Two quarts of sifted flour, one teaspoon of salt, one teaspoon of sugar, one tablespoon of lard or butter, one-quarter of a cake of compressed yeast, dissolved in one-half cup of water, a pint of warm water. Put flour in mixing-bowl (reserving one cup of flour to add at last, if needed). Rub the butter or shortening into the flour. Mix the yeast with the warm water. Pour this liquid mixture into the center of the flour, mixing well with a steel knife. Scrape the dry flour from the sides and bottom of the bowl, bringing the knife up through the dough. When thoroughly mixed turn out on a floured bread board; knead half an hour, or till it is smooth and will not adhere to the board. Cover with a cloth and board, let rise to double its bulk, cut down, let rise again, divide into two parts, mould into loaves, let rise until it cracks on top. Bake in hot oven one hour. When baked put on wire dish or sieve, place where the air will circulate round, and thus carry off the gas which has been formed, now no longer needed. Never leave bread in a pan or on a pine table.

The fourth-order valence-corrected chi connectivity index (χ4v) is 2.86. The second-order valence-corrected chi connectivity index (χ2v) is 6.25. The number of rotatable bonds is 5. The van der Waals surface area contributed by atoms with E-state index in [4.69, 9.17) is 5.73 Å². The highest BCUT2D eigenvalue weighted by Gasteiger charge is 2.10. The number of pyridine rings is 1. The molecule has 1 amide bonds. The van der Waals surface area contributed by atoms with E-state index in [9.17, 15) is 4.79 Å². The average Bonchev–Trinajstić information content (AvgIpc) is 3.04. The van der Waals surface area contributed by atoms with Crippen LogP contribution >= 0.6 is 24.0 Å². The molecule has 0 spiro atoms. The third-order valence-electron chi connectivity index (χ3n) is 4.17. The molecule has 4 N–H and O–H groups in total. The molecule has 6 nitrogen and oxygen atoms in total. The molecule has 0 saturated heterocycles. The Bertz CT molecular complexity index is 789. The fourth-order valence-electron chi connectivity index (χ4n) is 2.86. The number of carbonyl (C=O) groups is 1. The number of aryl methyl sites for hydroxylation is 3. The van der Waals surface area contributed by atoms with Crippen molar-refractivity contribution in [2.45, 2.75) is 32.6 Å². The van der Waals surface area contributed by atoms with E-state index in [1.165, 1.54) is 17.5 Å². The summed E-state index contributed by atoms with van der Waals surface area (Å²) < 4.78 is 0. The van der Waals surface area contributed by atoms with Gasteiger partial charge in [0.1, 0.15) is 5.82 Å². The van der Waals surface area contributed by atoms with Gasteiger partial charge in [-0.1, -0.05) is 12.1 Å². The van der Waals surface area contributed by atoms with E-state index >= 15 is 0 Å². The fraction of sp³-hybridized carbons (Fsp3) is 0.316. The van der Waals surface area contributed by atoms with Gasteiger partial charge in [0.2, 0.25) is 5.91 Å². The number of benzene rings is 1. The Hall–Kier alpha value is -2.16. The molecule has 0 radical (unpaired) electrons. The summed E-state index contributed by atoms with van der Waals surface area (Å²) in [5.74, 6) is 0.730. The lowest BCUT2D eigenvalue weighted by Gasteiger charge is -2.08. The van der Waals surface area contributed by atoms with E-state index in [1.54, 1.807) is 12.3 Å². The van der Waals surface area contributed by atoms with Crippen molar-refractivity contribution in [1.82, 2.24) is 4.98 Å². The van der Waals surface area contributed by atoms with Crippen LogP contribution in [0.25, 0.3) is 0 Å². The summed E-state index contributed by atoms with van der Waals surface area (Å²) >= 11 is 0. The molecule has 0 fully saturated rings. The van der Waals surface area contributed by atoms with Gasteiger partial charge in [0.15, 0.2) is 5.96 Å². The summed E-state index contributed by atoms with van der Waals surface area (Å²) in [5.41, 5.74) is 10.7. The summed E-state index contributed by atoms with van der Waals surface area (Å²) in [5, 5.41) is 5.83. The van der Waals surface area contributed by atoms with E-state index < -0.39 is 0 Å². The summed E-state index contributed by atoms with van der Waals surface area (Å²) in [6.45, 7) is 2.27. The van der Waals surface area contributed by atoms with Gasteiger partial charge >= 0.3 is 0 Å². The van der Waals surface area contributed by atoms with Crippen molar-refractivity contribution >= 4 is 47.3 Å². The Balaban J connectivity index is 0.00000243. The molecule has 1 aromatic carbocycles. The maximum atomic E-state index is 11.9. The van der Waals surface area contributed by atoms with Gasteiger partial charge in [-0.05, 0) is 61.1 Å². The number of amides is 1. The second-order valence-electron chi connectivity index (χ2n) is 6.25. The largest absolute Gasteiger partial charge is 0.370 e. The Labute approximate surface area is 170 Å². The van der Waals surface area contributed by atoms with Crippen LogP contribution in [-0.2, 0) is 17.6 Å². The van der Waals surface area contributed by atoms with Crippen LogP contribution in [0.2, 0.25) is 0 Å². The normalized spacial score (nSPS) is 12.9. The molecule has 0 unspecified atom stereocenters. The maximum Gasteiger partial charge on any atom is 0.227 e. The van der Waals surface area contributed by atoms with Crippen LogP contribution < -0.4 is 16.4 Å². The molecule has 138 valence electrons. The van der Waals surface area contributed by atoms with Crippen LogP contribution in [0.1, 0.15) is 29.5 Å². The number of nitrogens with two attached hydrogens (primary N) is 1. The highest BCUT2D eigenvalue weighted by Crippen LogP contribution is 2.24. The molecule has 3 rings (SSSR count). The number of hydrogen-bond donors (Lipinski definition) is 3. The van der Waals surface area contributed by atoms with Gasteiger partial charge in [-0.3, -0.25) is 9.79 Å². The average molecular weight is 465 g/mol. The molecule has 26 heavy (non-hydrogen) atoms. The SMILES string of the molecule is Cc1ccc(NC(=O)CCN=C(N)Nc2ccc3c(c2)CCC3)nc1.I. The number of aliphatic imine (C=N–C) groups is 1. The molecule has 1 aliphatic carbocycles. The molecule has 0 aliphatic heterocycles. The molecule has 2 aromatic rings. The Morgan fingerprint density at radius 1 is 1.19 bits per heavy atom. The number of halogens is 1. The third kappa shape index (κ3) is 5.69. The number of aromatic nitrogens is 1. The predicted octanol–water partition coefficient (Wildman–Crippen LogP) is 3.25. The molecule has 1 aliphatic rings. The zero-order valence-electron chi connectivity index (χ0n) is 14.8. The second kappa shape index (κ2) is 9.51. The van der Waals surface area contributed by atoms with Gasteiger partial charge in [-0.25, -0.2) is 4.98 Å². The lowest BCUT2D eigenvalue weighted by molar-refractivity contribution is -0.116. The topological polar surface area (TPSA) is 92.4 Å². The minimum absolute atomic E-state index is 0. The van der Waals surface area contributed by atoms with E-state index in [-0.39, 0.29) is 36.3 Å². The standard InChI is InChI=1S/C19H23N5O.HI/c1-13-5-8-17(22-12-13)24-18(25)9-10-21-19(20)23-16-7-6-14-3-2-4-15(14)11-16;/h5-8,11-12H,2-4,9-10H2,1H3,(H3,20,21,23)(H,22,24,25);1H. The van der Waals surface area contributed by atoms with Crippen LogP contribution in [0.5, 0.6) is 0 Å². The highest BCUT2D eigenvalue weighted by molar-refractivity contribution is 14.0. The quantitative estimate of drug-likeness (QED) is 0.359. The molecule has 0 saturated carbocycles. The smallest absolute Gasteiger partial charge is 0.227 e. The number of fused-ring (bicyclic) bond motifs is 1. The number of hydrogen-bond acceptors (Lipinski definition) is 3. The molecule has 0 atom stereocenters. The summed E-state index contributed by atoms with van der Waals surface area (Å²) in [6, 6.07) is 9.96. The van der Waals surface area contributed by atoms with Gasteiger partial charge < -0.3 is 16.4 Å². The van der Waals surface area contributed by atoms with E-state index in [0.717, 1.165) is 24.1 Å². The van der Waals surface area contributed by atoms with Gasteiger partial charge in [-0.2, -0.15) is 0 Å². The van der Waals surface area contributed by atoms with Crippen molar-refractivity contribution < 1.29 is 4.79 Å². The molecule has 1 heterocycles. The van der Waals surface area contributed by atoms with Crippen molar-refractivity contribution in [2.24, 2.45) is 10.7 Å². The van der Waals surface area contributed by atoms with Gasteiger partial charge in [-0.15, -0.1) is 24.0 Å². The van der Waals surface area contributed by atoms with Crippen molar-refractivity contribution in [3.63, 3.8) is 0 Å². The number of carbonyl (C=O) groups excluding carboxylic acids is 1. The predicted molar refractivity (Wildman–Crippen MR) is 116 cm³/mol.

Milk bread is made the same as water bread, using good milk instead of water. It is better for new beginners to make bread in the morning, then they can watch the rising carefully.
Rye or graham bread make the same as water bread, omitting the shortening and using two-thirds rye, one-third flour; let rise without molding.
Raised biscuit are made the same as milk bread, adding more butter or shortening; make into biscuit shape or oblong. Melt butter, and spread over the top, put in a rather warm place to rise. Bis-cuH should be allowed more time to rise than bread. Bake in a quick oven. Experience is the best teacher in bread making. There are many other ways of mixing bread. Make a batter first, and then stir in the flour, kneading afterward. Mashing a potato and adding to yeast mixture is good.